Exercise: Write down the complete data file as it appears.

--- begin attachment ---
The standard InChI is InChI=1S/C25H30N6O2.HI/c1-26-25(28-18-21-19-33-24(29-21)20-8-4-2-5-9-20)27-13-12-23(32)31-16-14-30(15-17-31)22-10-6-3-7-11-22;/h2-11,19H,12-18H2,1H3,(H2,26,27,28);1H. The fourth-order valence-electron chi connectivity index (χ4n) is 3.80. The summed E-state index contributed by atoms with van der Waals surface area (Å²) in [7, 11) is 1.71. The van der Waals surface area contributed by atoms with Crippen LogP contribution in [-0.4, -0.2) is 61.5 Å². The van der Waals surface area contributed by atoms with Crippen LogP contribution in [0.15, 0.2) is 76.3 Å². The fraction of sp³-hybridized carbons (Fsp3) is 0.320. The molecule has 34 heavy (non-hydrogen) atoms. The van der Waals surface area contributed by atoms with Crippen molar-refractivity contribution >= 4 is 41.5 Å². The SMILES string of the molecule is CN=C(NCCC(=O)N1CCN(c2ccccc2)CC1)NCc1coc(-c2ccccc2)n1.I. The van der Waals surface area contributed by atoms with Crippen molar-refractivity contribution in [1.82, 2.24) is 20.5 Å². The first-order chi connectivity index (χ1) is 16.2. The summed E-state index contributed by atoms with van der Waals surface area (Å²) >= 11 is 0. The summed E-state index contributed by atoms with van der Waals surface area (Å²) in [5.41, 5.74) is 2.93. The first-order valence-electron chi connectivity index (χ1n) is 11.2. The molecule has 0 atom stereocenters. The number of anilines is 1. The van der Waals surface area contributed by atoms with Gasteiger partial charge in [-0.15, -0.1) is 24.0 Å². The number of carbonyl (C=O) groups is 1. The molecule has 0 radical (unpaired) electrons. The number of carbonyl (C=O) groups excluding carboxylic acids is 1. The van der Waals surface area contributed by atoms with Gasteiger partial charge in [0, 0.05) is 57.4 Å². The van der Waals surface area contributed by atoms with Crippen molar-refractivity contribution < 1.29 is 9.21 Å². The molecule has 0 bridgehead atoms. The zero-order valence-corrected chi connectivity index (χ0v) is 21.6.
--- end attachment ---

The standard InChI is InChI=1S/C25H30N6O2.HI/c1-26-25(28-18-21-19-33-24(29-21)20-8-4-2-5-9-20)27-13-12-23(32)31-16-14-30(15-17-31)22-10-6-3-7-11-22;/h2-11,19H,12-18H2,1H3,(H2,26,27,28);1H. The fourth-order valence-electron chi connectivity index (χ4n) is 3.80. The summed E-state index contributed by atoms with van der Waals surface area (Å²) in [7, 11) is 1.71. The van der Waals surface area contributed by atoms with Crippen LogP contribution in [-0.4, -0.2) is 61.5 Å². The van der Waals surface area contributed by atoms with Crippen LogP contribution in [0.15, 0.2) is 76.3 Å². The fraction of sp³-hybridized carbons (Fsp3) is 0.320. The molecule has 34 heavy (non-hydrogen) atoms. The van der Waals surface area contributed by atoms with Crippen molar-refractivity contribution >= 4 is 41.5 Å². The SMILES string of the molecule is CN=C(NCCC(=O)N1CCN(c2ccccc2)CC1)NCc1coc(-c2ccccc2)n1.I. The van der Waals surface area contributed by atoms with Crippen molar-refractivity contribution in [1.82, 2.24) is 20.5 Å². The first-order chi connectivity index (χ1) is 16.2. The summed E-state index contributed by atoms with van der Waals surface area (Å²) >= 11 is 0. The summed E-state index contributed by atoms with van der Waals surface area (Å²) in [5.41, 5.74) is 2.93. The first-order valence-electron chi connectivity index (χ1n) is 11.2. The molecule has 0 atom stereocenters. The number of anilines is 1. The van der Waals surface area contributed by atoms with Gasteiger partial charge in [-0.15, -0.1) is 24.0 Å². The number of carbonyl (C=O) groups is 1. The molecule has 0 radical (unpaired) electrons. The number of carbonyl (C=O) groups excluding carboxylic acids is 1. The van der Waals surface area contributed by atoms with Gasteiger partial charge in [0, 0.05) is 57.4 Å². The van der Waals surface area contributed by atoms with Crippen molar-refractivity contribution < 1.29 is 9.21 Å². The molecule has 0 bridgehead atoms. The zero-order valence-corrected chi connectivity index (χ0v) is 21.6.